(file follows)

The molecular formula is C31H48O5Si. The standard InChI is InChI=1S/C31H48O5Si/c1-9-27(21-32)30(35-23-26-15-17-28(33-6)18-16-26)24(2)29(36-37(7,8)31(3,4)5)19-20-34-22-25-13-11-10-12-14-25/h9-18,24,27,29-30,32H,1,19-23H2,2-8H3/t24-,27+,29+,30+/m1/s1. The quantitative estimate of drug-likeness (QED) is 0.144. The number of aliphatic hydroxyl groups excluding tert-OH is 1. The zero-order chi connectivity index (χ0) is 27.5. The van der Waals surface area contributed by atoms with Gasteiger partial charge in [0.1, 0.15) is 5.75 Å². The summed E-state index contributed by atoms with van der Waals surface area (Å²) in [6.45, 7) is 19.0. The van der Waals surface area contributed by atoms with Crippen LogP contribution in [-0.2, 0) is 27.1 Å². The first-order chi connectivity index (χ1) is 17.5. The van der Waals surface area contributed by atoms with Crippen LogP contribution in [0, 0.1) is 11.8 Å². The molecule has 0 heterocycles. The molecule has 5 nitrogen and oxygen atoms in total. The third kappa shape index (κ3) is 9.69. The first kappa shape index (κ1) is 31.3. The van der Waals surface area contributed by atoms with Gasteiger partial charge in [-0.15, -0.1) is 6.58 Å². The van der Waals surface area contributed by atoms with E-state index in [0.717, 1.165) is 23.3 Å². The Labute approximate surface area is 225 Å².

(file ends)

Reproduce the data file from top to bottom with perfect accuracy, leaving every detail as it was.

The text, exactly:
The molecular formula is C31H48O5Si. The standard InChI is InChI=1S/C31H48O5Si/c1-9-27(21-32)30(35-23-26-15-17-28(33-6)18-16-26)24(2)29(36-37(7,8)31(3,4)5)19-20-34-22-25-13-11-10-12-14-25/h9-18,24,27,29-30,32H,1,19-23H2,2-8H3/t24-,27+,29+,30+/m1/s1. The quantitative estimate of drug-likeness (QED) is 0.144. The number of aliphatic hydroxyl groups excluding tert-OH is 1. The zero-order chi connectivity index (χ0) is 27.5. The van der Waals surface area contributed by atoms with Gasteiger partial charge in [0.1, 0.15) is 5.75 Å². The summed E-state index contributed by atoms with van der Waals surface area (Å²) in [6.45, 7) is 19.0. The van der Waals surface area contributed by atoms with Crippen LogP contribution in [-0.2, 0) is 27.1 Å². The first-order chi connectivity index (χ1) is 17.5. The van der Waals surface area contributed by atoms with Crippen LogP contribution in [0, 0.1) is 11.8 Å². The molecule has 0 heterocycles. The molecule has 5 nitrogen and oxygen atoms in total. The third kappa shape index (κ3) is 9.69. The first kappa shape index (κ1) is 31.3. The van der Waals surface area contributed by atoms with Gasteiger partial charge in [-0.15, -0.1) is 6.58 Å². The van der Waals surface area contributed by atoms with E-state index in [0.717, 1.165) is 23.3 Å². The Labute approximate surface area is 225 Å².